And I felt that Riordan was trying way too hard to make the readers like Jason and Piper more. Jason saving Percy underwater was good (especially imagining him in this whirlwind tornado type of wind) but it seemed a bit unrealistic to me. Percy seemed almost like a damsel in distress, at-least let him attempt to push the poison out. Yes, Percy mentions that he thought he kind of deserved being poisoned because he used poison to choke the misery goddess to death, but this is PERCY we’re talking about. Even if he didn’t try to save himself for him, he would do anything he could to try and save his friends (which again, go back to his fatal flaw).
And as with Piper, she definitely went through some character development. Her charmspeak has gotten very strong, I mean she made the earth goddess fall asleep. I think that deserves a nice little clap. I also liked that her and Annabeth became such good friends. But again I thought Riordan was trying a little too hard to let readers know they were the best of buddies.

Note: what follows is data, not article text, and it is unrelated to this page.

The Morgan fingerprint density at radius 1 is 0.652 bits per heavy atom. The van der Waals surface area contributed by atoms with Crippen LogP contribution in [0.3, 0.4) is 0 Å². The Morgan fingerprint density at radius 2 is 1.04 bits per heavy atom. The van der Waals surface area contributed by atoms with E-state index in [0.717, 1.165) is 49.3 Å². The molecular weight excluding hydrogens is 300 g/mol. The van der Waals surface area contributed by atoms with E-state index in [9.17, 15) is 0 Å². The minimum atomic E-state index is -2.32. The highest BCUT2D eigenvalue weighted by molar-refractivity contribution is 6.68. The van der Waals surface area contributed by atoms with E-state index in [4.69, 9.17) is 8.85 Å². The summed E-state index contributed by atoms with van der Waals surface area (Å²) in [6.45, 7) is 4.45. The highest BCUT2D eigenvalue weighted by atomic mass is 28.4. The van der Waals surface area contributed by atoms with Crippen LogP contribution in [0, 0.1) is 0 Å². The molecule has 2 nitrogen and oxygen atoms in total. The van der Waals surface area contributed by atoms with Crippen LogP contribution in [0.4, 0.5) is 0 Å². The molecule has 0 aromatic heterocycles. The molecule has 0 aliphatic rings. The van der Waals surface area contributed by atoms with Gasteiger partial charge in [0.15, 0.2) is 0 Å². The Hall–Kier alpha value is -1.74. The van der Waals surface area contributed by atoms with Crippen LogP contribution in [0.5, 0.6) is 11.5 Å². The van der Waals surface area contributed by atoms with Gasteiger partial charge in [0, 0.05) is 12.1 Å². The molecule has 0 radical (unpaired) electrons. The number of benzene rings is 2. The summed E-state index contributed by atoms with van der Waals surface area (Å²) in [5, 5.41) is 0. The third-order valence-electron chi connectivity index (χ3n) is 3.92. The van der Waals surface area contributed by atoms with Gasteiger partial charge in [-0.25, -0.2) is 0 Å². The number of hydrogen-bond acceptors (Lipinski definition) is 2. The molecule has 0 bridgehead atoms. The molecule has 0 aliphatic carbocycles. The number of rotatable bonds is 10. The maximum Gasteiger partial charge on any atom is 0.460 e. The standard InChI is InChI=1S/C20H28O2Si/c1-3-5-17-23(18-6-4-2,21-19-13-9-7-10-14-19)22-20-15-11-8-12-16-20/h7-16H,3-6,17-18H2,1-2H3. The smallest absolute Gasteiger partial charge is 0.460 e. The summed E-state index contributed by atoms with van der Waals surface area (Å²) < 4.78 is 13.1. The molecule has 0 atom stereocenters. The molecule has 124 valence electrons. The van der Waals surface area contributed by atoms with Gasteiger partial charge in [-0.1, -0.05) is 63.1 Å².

Frank and Hazel were also overshadowed in this book. The only memorable part with Hazel I can remember is their fight with Nike when she started raising those obstacles. I don’t even remember Frank doing anything. Poor Frank.
Leo. Oh my Leo. I am VERY glad he didn’t though. And that Caleo happened. I would’ve enjoyed watching Leo and Callypso go back to camp.
I thought Riordan not killing off one of the characters was an okay decision, a bit of a cop out. After so much hype about someone dying, I was actually disappointed that no one did. No one important anyway. Stupid Octavion.
I also wanted to see a Thalia/Jason reunion. I wanted a Percy/Callypso reunion. I REALLY wanted a Percy/Sally reunion. I wanted a Rachel/Percy reunion. I wanted to hear Blackjack speak for one last time. I wanted one last Percabeth moment in one of their Point of Views.
No, this was not a bad book. But it just left me wanting something more. *Big sigh*
BUT a HUGE thank you to Rick Riordan for writing this wonderful series. It was good while it lasted.